So, if I sell a Wednesday option on Monday at 1 hour before close, I account for this as 0.5*1.00/6.50 units for the intraday portion on Monday plus another 2 units for the M->W close. That’s 2.0769 units or 2.0769/278=0.0074709 years to be used in the standard options pricing formulas, e.g., from the options pricing Excel plugin in the awesome Whaley book.
What to make of those IB Delta figures now? I haven’t done any careful research yet as to why exactly the IB estimates are off by so much. Sometimes I compute a 3 Delta when IB quotes me a 2 Delta. What I found intriguing is that their Implied Volatility (IV) estimate is roughly the same as mine, while the Delta is very different. If they merely used a different T input, say, due to different accounting for the weekend and the intraday trading, we’d actually observe the opposite pattern: the IB estimate for IV would be very different but the Delta would be not that far off. So, there has to be another reason to account for the whacky IB Delta estimates. If anyone has any insights, please let me know!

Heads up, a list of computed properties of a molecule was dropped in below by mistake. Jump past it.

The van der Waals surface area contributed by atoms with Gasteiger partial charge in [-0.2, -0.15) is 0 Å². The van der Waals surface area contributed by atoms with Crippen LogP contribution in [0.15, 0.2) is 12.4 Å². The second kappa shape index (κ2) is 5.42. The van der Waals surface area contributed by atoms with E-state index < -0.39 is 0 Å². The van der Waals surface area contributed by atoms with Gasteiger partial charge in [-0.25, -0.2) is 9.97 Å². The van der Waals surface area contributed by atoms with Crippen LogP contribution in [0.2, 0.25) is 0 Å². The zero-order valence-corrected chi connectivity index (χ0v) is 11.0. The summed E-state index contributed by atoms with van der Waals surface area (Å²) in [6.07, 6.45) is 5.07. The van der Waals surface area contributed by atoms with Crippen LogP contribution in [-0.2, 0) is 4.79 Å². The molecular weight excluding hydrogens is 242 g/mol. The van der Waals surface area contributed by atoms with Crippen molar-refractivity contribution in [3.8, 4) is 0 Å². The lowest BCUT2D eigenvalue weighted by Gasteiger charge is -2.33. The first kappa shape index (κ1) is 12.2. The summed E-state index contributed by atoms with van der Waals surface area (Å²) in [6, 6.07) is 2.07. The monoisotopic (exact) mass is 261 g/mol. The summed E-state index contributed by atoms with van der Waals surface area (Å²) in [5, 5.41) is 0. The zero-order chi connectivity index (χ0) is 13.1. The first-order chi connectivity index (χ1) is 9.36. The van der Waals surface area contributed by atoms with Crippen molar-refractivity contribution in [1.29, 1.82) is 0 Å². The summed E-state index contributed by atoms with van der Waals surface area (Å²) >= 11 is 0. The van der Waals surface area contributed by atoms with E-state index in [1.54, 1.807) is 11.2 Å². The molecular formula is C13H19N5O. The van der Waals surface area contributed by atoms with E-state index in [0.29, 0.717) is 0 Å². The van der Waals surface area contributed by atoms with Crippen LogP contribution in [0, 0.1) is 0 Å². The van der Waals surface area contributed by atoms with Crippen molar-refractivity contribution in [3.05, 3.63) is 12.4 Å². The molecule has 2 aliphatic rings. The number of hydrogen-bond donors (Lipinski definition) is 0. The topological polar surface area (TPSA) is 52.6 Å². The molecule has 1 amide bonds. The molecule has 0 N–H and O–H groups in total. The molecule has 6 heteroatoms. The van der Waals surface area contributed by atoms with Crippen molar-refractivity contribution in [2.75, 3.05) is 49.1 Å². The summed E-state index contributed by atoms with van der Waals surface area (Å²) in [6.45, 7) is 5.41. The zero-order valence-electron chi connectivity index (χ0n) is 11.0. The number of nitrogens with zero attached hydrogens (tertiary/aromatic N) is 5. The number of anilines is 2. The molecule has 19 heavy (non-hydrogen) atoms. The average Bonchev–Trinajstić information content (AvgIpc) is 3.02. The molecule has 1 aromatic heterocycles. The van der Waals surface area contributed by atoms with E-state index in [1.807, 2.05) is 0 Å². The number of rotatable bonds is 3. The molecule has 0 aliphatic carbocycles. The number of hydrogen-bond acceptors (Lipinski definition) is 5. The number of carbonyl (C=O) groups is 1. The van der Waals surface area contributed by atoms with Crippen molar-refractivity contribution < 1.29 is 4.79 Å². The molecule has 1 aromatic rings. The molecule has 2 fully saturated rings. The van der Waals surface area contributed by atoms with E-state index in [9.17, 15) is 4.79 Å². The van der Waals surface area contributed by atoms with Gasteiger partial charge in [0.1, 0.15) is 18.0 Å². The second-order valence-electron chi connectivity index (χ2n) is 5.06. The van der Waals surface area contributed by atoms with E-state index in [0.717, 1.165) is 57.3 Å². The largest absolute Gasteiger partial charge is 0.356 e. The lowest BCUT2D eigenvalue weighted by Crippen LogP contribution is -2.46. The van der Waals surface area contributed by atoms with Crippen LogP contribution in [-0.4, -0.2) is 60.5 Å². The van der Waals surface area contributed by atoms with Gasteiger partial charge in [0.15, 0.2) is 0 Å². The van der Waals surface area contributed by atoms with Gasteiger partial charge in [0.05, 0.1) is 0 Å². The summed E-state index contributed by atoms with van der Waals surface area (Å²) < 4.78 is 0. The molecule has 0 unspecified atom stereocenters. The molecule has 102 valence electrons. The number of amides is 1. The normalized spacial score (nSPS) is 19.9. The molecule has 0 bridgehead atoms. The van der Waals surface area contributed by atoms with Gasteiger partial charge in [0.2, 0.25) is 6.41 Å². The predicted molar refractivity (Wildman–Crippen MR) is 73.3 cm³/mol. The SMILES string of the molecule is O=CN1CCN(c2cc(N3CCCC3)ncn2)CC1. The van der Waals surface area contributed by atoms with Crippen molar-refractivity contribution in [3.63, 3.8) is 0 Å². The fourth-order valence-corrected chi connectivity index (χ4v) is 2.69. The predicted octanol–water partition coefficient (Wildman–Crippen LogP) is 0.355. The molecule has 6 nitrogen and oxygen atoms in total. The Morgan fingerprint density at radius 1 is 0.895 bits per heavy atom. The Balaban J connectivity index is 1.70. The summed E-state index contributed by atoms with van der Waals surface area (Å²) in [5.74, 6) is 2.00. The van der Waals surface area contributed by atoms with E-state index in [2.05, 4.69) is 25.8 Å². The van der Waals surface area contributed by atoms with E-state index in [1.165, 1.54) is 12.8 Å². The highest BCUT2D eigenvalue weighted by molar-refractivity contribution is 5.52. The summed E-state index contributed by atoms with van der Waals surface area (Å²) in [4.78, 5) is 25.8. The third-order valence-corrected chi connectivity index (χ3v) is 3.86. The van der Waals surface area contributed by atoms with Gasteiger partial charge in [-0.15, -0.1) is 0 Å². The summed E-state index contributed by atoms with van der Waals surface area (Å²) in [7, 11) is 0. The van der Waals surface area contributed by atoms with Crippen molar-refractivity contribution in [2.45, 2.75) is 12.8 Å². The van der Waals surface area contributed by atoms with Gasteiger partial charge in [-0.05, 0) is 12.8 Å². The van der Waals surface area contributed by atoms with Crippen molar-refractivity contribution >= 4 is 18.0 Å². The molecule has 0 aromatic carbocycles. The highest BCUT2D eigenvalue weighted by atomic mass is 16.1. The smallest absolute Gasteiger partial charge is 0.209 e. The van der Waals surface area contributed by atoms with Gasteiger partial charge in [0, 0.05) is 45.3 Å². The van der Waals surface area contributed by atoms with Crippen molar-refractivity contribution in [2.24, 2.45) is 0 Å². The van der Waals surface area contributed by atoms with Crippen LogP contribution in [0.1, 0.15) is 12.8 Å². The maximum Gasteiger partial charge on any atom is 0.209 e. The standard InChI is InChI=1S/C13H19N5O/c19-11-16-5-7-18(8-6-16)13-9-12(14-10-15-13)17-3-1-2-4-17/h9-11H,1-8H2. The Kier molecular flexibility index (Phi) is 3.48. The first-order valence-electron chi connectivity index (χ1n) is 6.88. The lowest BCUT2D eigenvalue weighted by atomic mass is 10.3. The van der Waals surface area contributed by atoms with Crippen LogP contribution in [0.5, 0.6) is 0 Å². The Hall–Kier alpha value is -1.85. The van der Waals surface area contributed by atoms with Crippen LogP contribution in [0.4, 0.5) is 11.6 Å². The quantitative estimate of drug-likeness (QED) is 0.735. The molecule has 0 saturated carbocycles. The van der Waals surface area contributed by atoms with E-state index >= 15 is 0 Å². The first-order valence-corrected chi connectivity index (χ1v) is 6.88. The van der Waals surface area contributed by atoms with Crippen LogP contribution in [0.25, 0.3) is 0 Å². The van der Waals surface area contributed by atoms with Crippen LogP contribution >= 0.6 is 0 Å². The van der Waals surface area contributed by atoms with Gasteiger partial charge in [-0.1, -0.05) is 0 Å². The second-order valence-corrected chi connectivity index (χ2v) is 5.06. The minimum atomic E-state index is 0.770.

4: Less leverage, more Delta per option